Posted by BillS on September 13, 2007 at 22:53:48:
In Reply to: new hobb angle posted by Mike Prida on September 13, 2007 at 18:11:19:
The angle etched in any hob (shank or shell type) is the lead angle of the hob itself. Think of hobs as worms with gashes ground into them. Every worm or screw has a lead angle, which is the angle between a tangent to the pitch line and a line perpendicular to the worm axis.
You always need to know the cutter's lead angle when setting up the hob machine. The machine cutter table is set to that angle to cut a spur gear so that the hob teeth "line up" with the gear teeth as they are cut. This provides the necessary side clearance in the cut.
As for direction of the table, I like to think of looking at the cutter from the top (where the gear will be) and seeing which way the table needs to swing from 0 degrees to get the cutter teeth to line up with the workpiece axis.
For a helical gear, the table is set to the helix angle plus (or minus) the lead angle, again to provide clearance in the cut.
Plus (or minus) is determined by hand of gear and hand of cutter, and whether the helical angle to cut is larger or smaller than the lead angle of the cutter. To visualize the process of setting the table angle, start with the table angle set to align the cutter with spur teeth. Now think of this as the new 0 degree table setting. Of course you can't, but imagine you can move the table scale without moving the table and the scale is now set to 0. Now from this new "0", swing the table by the exact amount of the helix angle in the direction to align with the helical gear. For a LH gear, the direction would be opposite to the direction for a RH gear. To do this, you had to mentally add (or subtract) the original setting (which was the cutter angle) to (or from) the helix angle.
In other words, if the second setting (helix angle) is in the same direction as the first setting (lead angle), then the table setting is helix angle plus lead angle.
If the two settings were in opposite directions, then one is subtracted from the other. The usual case is that the helix angle is greater than lead angle, so the table setting would be helix angle minus lead angle.
But what if the lead angle happens to be greater than helix angle? This is not so rare when cutting worm gears especially with multi-start cutters. So, if the lead angle is greater than helix angle, set the table to lead angle minus helix angle.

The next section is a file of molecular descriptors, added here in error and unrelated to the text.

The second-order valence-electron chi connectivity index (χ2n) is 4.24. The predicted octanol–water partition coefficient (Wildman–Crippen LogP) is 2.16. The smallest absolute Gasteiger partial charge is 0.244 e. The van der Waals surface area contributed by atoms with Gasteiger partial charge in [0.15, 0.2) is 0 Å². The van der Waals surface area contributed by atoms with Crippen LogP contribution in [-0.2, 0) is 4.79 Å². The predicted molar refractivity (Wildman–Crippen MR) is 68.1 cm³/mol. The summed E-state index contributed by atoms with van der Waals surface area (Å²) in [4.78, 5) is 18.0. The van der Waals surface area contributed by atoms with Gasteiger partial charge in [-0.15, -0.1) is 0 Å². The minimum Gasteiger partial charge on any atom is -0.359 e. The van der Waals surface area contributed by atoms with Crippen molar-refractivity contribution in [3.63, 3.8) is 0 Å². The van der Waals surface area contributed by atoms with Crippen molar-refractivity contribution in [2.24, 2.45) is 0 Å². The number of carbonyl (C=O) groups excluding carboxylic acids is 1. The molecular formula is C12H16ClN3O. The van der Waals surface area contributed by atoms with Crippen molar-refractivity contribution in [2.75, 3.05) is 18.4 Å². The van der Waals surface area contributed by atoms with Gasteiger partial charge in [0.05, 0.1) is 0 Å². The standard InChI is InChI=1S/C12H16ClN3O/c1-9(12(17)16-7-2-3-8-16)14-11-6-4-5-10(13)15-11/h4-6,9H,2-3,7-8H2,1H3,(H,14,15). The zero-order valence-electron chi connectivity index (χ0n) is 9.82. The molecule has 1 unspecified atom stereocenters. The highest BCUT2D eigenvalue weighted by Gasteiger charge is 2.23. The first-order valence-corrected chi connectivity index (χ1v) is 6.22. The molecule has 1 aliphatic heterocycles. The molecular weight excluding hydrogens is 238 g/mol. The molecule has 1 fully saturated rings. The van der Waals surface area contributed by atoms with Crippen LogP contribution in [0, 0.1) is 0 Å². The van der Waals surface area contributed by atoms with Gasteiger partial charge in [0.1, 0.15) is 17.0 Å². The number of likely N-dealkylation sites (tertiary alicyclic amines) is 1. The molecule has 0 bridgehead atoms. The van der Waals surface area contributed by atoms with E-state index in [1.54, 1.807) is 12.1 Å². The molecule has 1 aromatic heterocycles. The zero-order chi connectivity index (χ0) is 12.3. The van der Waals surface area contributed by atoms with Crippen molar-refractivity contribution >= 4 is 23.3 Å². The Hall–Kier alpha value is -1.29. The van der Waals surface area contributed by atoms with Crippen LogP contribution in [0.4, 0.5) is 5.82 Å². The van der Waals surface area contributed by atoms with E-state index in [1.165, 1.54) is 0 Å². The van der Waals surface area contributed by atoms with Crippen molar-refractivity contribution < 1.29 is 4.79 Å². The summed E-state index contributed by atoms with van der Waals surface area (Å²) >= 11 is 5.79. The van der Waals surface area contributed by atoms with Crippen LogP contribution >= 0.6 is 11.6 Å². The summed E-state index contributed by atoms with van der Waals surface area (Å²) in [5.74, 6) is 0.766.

For spur and helical gearing, this cutter angle is only required to provide clearance. In other words, the exact setting of the table is not critical for spur and helical gearing. This angle has nothing to do with the straight formation of spur teeth, and nothing to do with the helical angle. But that's another story.
For a throated worm gear, the table is set to the lead angle of the worm gear plus (or minus) the lead angle of the cutter. Shank type cutters are typically used for throated worm gears, so that the diameter of the cutter is slightly larger than the OD of the worm intended to run in the worm gear. This assures a contact pattern in the middle of the gear teeth. Otherwise, if the cutter OD was smaller than the worm OD, the worm would contact at the both faces of the gear which is something to be avoided. A throated worm gear, unlike helicals or spurs, requires an accurate setting of the cutter table. You may need to use trial and error with the table angle to get really good alignment and contact pattern with the worm that runs with the gear. Also, the alignment depends on contact at the pitch line, so check at near full depth.
Also, if the cutter is removed and ground, this reduces the OD and increases lead angle of the
cutter, which will likely require a very small adjustment of the table angle. How much depends on
pitch, OD, and number of leads in the cutter.
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